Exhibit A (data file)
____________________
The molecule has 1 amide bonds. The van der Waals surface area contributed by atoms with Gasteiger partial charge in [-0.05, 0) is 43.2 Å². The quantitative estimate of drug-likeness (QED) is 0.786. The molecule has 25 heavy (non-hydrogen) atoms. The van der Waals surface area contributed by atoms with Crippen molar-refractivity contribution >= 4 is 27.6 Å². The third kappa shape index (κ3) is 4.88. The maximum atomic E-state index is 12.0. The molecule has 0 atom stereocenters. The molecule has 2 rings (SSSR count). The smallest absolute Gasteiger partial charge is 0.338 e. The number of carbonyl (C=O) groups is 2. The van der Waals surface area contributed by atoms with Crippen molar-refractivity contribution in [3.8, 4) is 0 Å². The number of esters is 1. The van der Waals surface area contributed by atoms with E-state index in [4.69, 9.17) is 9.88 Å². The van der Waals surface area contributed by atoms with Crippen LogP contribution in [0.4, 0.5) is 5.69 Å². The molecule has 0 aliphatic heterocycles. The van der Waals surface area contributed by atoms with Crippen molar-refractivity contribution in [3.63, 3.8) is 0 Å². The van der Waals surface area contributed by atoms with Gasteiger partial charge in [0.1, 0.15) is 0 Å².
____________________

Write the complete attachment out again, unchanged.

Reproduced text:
The molecule has 1 amide bonds. The van der Waals surface area contributed by atoms with Gasteiger partial charge in [-0.05, 0) is 43.2 Å². The quantitative estimate of drug-likeness (QED) is 0.786. The molecule has 25 heavy (non-hydrogen) atoms. The van der Waals surface area contributed by atoms with Crippen molar-refractivity contribution >= 4 is 27.6 Å². The third kappa shape index (κ3) is 4.88. The maximum atomic E-state index is 12.0. The molecule has 0 atom stereocenters. The molecule has 2 rings (SSSR count). The smallest absolute Gasteiger partial charge is 0.338 e. The number of carbonyl (C=O) groups is 2. The van der Waals surface area contributed by atoms with Crippen molar-refractivity contribution in [3.8, 4) is 0 Å². The number of esters is 1. The van der Waals surface area contributed by atoms with E-state index in [4.69, 9.17) is 9.88 Å². The van der Waals surface area contributed by atoms with Crippen LogP contribution in [0.4, 0.5) is 5.69 Å². The molecule has 0 aliphatic heterocycles. The van der Waals surface area contributed by atoms with Crippen molar-refractivity contribution in [3.63, 3.8) is 0 Å². The van der Waals surface area contributed by atoms with Gasteiger partial charge in [0.1, 0.15) is 0 Å².